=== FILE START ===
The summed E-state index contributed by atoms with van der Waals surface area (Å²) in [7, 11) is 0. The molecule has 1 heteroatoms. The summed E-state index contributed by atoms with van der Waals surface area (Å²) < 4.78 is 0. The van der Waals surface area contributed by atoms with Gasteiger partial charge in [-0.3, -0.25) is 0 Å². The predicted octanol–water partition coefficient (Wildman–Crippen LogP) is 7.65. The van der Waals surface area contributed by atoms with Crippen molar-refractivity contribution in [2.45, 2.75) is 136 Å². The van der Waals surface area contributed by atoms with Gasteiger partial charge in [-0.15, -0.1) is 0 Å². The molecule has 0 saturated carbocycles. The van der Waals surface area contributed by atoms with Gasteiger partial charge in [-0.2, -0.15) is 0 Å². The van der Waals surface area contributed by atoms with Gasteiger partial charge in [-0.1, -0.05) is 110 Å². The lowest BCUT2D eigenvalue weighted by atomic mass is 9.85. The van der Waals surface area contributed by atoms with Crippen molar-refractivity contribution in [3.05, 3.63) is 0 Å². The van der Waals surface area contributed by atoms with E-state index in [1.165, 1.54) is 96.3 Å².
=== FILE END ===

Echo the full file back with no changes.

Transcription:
The summed E-state index contributed by atoms with van der Waals surface area (Å²) in [7, 11) is 0. The molecule has 1 heteroatoms. The summed E-state index contributed by atoms with van der Waals surface area (Å²) < 4.78 is 0. The van der Waals surface area contributed by atoms with Gasteiger partial charge in [-0.3, -0.25) is 0 Å². The predicted octanol–water partition coefficient (Wildman–Crippen LogP) is 7.65. The van der Waals surface area contributed by atoms with Crippen molar-refractivity contribution in [2.45, 2.75) is 136 Å². The van der Waals surface area contributed by atoms with Gasteiger partial charge in [-0.15, -0.1) is 0 Å². The molecule has 0 saturated carbocycles. The van der Waals surface area contributed by atoms with Gasteiger partial charge in [-0.2, -0.15) is 0 Å². The van der Waals surface area contributed by atoms with Gasteiger partial charge in [-0.1, -0.05) is 110 Å². The lowest BCUT2D eigenvalue weighted by atomic mass is 9.85. The van der Waals surface area contributed by atoms with Crippen molar-refractivity contribution in [3.05, 3.63) is 0 Å². The van der Waals surface area contributed by atoms with E-state index in [1.165, 1.54) is 96.3 Å².